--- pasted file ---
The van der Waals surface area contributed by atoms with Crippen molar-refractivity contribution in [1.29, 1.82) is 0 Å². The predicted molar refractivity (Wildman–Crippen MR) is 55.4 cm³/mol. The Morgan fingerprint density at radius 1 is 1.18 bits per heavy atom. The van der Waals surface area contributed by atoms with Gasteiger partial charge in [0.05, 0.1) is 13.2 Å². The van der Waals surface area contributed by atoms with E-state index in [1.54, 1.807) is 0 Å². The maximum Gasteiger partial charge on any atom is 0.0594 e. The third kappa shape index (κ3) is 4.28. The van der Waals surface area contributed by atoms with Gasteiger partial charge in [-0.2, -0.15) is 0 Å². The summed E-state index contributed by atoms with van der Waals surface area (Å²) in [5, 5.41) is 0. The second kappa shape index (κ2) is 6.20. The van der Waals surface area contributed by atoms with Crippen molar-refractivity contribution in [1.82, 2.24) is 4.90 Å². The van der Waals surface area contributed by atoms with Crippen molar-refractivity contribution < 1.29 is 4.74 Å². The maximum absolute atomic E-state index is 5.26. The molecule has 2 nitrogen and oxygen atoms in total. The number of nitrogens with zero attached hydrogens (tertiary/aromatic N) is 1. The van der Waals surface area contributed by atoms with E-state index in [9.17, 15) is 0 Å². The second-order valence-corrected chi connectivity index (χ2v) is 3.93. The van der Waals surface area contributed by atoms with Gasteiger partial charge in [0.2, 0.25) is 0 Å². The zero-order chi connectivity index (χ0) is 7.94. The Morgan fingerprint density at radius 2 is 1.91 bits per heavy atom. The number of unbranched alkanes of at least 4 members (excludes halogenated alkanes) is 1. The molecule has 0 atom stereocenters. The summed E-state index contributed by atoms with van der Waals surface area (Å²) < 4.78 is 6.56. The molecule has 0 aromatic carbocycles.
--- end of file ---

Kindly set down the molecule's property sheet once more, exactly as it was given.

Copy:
The van der Waals surface area contributed by atoms with Crippen molar-refractivity contribution in [1.29, 1.82) is 0 Å². The predicted molar refractivity (Wildman–Crippen MR) is 55.4 cm³/mol. The Morgan fingerprint density at radius 1 is 1.18 bits per heavy atom. The van der Waals surface area contributed by atoms with Gasteiger partial charge in [0.05, 0.1) is 13.2 Å². The van der Waals surface area contributed by atoms with E-state index in [1.54, 1.807) is 0 Å². The maximum Gasteiger partial charge on any atom is 0.0594 e. The third kappa shape index (κ3) is 4.28. The van der Waals surface area contributed by atoms with Gasteiger partial charge in [-0.2, -0.15) is 0 Å². The summed E-state index contributed by atoms with van der Waals surface area (Å²) in [5, 5.41) is 0. The second kappa shape index (κ2) is 6.20. The van der Waals surface area contributed by atoms with Crippen molar-refractivity contribution in [1.82, 2.24) is 4.90 Å². The van der Waals surface area contributed by atoms with Crippen molar-refractivity contribution < 1.29 is 4.74 Å². The maximum absolute atomic E-state index is 5.26. The molecule has 2 nitrogen and oxygen atoms in total. The number of nitrogens with zero attached hydrogens (tertiary/aromatic N) is 1. The van der Waals surface area contributed by atoms with E-state index in [9.17, 15) is 0 Å². The second-order valence-corrected chi connectivity index (χ2v) is 3.93. The van der Waals surface area contributed by atoms with Gasteiger partial charge in [0.2, 0.25) is 0 Å². The zero-order chi connectivity index (χ0) is 7.94. The Morgan fingerprint density at radius 2 is 1.91 bits per heavy atom. The number of unbranched alkanes of at least 4 members (excludes halogenated alkanes) is 1. The molecule has 0 atom stereocenters. The summed E-state index contributed by atoms with van der Waals surface area (Å²) < 4.78 is 6.56. The molecule has 0 aromatic carbocycles.